Establishing a Monitoring Baseline for Antibiotic Resistance in Key environments





Research Project: 2020-01-01 - 2023-12-31
Total sum awarded: €1 426 356

There is a growing recognition that interventions within the healthcare sector are not enough to curb antibiotic resistance development. Instead, a one-health perspective incorporating animal husbandry and external environments is needed. This calls for monitoring antibiotic resistance outside of the healthcare setting. Unfortunately, antimicrobial resistance monitoring lacks comprehensive reference data for the vast majority of environments. Therefore, there is little knowledge on the range of background abundance and prevalence of antibiotic resistance genes (ARGs) occurring naturally. Furthermore, the few milieus where reference data exist are biased towards a small number of environments and there is no standardized methodology or any well-defined set of relevant ARGs that routinely are tested for monitoring purposes. This project will solve or alleviate these problems by integrating several approaches under one umbrella framework. We will 1) establish baseline ranges for background ARG abundances and diversity in different environments, 2) standardize different methods for monitoring ARGs and provide a means for making them comparable, 3) identify sets of priority target ARGs for monitoring, 4) develop methods to detect emerging resistance threats and thereby provide an early-warning system for resistance, and 5) suggest a monitoring scheme that can be used in a modular fashion depending on the available resources. Establishing a coherent monitoring scheme is imperative for efficient monitoring, which in turn is essential for limiting future resistance development.

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  • Johan Bengtsson-Palme, University of Gothenburg, Sweden (Coordinator)
  • Thomas U Berendonk, Technische Universität Dresden, Germany (Partner)
  • Etienne Ruppé, INSERM, French National Institute of Health and Medical Research, France (Partner)
  • Sofia Forslund, Max Delbrück Center for Molecular Medicine, Germany (Partner)
  • Luis Pedro Coelho, Fudan University, China (Partner)
  • Rabaab Zahra, Quaid-i-Azam University, Pakistan (Partner)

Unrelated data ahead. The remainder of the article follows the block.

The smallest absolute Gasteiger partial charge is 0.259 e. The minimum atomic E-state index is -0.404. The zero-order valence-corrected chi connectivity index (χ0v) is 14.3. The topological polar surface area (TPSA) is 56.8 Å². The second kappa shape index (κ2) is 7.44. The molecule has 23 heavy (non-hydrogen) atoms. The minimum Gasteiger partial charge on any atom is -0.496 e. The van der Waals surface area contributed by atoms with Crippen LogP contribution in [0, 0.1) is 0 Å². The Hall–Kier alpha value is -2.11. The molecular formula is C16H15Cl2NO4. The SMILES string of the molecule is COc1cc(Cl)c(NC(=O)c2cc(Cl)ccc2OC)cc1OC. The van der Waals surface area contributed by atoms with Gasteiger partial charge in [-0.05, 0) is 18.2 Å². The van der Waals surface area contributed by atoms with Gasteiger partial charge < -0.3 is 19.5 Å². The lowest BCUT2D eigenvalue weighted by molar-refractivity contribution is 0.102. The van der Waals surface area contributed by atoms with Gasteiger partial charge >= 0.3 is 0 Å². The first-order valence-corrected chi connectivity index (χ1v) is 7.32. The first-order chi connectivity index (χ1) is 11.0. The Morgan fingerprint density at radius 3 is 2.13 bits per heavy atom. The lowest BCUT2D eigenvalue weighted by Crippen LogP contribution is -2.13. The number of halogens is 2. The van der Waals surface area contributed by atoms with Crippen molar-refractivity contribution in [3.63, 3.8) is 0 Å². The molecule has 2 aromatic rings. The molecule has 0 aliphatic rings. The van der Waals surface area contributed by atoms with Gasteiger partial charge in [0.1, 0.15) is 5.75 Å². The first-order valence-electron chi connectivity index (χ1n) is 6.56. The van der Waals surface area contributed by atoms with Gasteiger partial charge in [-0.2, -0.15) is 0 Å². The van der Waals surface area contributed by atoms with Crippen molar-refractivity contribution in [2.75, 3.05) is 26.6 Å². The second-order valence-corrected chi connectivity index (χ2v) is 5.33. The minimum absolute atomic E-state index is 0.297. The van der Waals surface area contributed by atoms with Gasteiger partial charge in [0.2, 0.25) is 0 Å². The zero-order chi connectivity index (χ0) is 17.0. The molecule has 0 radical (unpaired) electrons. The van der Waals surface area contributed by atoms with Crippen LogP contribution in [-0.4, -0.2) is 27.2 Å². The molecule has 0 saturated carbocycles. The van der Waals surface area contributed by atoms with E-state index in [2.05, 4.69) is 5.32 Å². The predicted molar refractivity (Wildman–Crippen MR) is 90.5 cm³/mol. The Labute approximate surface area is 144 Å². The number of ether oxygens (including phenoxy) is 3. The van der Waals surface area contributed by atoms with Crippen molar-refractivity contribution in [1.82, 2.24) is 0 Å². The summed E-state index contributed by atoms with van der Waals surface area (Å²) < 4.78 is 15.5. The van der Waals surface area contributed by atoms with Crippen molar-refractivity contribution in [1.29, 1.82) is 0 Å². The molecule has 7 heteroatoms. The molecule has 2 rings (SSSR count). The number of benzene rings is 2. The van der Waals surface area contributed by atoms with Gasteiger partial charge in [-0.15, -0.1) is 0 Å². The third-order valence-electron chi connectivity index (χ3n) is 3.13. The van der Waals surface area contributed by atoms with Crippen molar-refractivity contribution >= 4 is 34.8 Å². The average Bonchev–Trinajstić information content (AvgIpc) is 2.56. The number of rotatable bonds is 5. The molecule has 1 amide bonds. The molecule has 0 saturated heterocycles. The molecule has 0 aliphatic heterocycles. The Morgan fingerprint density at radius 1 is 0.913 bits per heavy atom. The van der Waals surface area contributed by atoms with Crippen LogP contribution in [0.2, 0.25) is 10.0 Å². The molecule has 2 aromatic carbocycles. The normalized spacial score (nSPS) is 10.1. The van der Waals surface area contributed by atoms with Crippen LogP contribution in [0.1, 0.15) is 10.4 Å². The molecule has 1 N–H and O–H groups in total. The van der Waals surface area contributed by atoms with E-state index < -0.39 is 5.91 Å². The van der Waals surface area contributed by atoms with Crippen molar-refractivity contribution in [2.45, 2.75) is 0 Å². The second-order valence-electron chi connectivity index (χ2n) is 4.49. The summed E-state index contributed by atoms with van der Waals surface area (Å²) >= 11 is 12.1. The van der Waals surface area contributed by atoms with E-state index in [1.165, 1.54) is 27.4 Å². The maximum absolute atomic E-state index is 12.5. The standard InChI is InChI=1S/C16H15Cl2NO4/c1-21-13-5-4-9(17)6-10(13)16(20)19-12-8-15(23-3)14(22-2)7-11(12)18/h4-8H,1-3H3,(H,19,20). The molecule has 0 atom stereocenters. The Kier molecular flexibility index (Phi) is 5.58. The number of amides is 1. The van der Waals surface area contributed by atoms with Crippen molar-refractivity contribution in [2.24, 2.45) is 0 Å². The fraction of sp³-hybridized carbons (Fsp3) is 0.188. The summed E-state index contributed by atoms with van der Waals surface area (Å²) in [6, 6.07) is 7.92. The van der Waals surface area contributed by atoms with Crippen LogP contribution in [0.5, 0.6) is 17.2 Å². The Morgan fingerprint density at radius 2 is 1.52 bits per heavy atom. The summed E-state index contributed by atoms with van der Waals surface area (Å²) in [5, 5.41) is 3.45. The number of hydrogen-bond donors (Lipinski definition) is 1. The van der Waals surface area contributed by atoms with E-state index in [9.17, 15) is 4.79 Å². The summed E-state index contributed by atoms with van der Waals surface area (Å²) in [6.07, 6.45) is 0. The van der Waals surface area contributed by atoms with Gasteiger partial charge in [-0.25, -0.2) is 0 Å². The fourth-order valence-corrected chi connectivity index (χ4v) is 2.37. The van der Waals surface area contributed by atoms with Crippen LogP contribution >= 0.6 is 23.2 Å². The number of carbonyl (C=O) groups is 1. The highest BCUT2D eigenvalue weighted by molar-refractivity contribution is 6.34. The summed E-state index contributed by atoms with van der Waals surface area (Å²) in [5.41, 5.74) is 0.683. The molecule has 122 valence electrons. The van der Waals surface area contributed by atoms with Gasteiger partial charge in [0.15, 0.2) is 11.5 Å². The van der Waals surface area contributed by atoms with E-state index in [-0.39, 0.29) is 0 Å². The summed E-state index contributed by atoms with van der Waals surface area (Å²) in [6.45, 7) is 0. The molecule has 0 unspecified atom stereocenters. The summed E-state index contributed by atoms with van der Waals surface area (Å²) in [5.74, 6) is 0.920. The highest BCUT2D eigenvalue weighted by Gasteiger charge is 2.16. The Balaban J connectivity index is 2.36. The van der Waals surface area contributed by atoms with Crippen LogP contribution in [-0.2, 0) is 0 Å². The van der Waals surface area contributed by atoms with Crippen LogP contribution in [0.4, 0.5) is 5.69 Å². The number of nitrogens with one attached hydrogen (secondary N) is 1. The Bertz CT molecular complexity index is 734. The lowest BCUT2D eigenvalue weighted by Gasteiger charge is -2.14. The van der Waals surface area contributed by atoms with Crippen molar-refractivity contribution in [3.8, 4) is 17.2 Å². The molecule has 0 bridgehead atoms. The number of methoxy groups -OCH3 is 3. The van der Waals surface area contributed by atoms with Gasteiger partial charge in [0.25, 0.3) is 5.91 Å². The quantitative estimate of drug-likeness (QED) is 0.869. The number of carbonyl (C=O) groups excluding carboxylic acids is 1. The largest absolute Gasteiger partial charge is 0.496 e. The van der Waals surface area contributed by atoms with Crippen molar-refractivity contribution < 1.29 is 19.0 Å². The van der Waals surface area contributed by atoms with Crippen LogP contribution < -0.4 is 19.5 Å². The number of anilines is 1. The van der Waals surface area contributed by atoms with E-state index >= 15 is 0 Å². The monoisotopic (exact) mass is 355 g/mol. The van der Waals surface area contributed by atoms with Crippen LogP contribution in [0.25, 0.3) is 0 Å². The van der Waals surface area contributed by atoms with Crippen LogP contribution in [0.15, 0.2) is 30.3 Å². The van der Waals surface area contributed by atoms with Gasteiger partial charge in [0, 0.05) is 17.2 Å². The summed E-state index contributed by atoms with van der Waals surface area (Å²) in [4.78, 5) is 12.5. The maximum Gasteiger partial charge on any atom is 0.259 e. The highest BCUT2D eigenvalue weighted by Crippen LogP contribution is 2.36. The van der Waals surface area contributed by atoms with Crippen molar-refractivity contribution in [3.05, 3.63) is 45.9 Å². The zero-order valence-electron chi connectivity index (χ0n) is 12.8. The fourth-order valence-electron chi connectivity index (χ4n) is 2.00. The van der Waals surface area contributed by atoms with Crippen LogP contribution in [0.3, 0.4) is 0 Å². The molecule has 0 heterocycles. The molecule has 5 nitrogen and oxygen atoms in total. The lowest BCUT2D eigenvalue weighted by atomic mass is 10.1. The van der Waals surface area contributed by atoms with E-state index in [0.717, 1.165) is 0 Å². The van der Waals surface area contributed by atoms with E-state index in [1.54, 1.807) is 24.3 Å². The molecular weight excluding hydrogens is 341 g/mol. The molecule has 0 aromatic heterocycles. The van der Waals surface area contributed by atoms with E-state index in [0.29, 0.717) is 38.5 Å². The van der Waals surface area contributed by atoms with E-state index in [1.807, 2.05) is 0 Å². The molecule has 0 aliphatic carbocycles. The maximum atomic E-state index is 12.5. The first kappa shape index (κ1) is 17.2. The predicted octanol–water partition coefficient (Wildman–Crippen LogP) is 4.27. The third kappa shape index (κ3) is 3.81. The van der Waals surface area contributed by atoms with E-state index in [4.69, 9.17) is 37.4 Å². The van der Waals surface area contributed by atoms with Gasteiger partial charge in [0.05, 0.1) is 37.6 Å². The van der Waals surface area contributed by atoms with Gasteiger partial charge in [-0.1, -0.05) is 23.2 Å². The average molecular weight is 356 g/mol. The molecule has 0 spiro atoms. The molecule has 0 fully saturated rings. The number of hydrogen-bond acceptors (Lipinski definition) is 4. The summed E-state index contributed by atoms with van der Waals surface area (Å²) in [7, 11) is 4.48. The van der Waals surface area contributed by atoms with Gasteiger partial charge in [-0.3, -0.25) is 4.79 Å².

Antibiotic resistance is steadily increasing among typical disease-causing bacteria and over time the realization has sunk in that in order to prevent antibiotic resistance development it is not enough to reduce antibiotics use in health care. Antibiotics are also used extensively in animal farming, and bacteria can be exposed to antibiotics in the environment, for example near wastewater treatment plants. These environments can contribute to spreading resistant bacteria. To better understand and prevent these processes, we need a better picture of where resistant bacteria exist in different environments and how many they are. We would also need to know which genes that make these bacteria resistant to antibiotics. However, there are a few things that complicate such monitoring for resistance in the environment. First of all, while humans are responsible for amplifying and spreading antibiotic resistance, it exists at a low level even in pristine habitats. However, we do not know what the normal levels of antibiotic resistance are in non-polluted areas or to what extent human have spread resistant bacteria to our surroundings. This makes it almost impossible to say what would be “safe” levels of resistance in the environment or which environments would be of particular concern. Second, standards for environmental monitoring of antibiotic resistance are currently lacking. It is unclear which bacterial species and resistance genes should be prioritized for such monitoring and which methods that are most suitable for determining resistance levels in environmental samples. Third, a monitoring system should ideally be able to provide an early warning about new emerging threats, which unfortunately cannot be provided using today’s standard methods. The EMBARK program aims to solve these problems by integrating several methods for environmental antibiotic resistance monitoring in one unified framework. Specifically, we will: 1) Establish background levels for antibiotic resistance in various environments through re-analysis of already generated data and collection of new unique samples from relevant environments 2) Standardize methods for environmental antibiotic resistance surveillance and develop ways to normalize and compare data generated using different methods 3) Identify genes, species and environments that should be prioritized for monitoring 4) Develop methods to detect emerging antibiotic resistance threats before they cause major clinical problems, and thus enable an early-warning system for resistance emergence 5) Suggest methods for monitoring that can be used efficiently given the amount of available resources By establishing relevant and consistent comparisons between methods and environments, we will build a framework for environmental antibiotic resistance monitoring that can be adapted to the available budget and yet contribute to a grand picture of the resistance situation globally. This is particularly important in low- and middle-income countries, where much of the environmental spread of resistance is likely happen but monitoring resources is often scarce.